EHang, a Chinese drone startup, recently signed a contract with Lung Biotechnology PBC in the United States for the development of up to 1,000 units of its 184 drone, the world’s first autonomous drone capable of transporting a human. The goal is to automate the delivery of donated organs to people across the country in times of necessity.

Germany

On the other hand, Wingcopter, a German aerospace company, has used drones in healthcare to transport blood samples across a distance of 26 km, in Germany. The average flight time of the drones was 18 minutes, which was nearly twice as fast as ground-based transportation.

The UAE

Abu Dhabi’s Department of Health (DoH) is working on a medical drone network that will span the entire city and deliver medical samples and supplies — a first of its kind.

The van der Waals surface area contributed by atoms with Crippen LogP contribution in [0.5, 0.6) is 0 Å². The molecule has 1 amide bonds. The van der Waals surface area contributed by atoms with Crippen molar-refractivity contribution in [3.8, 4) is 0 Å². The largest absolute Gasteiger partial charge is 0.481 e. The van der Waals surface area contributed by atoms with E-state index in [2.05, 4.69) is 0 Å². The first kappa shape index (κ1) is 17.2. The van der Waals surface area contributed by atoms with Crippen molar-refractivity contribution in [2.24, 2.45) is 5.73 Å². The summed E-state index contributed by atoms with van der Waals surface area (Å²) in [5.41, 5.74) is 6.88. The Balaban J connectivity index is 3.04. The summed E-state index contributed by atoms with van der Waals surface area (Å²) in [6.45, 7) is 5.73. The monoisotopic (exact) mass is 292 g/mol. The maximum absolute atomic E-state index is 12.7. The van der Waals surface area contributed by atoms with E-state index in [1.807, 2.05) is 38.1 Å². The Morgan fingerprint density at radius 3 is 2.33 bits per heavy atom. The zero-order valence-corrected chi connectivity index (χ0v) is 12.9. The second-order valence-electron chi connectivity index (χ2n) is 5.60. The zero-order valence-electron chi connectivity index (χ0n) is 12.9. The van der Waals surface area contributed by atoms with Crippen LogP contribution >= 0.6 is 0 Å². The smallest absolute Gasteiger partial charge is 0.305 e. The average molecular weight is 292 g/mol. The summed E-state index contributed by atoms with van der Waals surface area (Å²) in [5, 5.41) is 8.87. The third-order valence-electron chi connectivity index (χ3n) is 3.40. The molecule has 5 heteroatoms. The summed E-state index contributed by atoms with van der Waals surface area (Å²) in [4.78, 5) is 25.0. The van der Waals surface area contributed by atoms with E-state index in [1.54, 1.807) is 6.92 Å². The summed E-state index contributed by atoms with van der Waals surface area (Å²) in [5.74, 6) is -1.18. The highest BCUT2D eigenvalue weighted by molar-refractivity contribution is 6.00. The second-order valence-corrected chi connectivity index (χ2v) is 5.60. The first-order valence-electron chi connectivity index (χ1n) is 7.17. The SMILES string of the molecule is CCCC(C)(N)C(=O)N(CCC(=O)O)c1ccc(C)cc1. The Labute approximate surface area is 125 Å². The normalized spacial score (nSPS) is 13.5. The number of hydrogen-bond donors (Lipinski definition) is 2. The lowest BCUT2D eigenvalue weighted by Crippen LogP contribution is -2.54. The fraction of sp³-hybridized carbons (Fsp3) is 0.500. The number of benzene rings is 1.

3. Acting as first responders

Drones in healthcare are also being used to assist first responders on-site, by quickly carrying medication, blood transfusions, or emergency medical equipment like defibrillators to the scene of an accident.

A recent European Heart Journal study looked into the use of drones to carry automated external defibrillators (AEDs) to help save out-of-hospital cardiac arrest (OHCA) patients. As per the study, which was released in August 2021, “AEDs can be conveyed by drones to real-life cases of OHCA with a successful AED delivery rate of 92 %. In cases where the drone arrived first, there was a time advantage over emergency medical personnel.”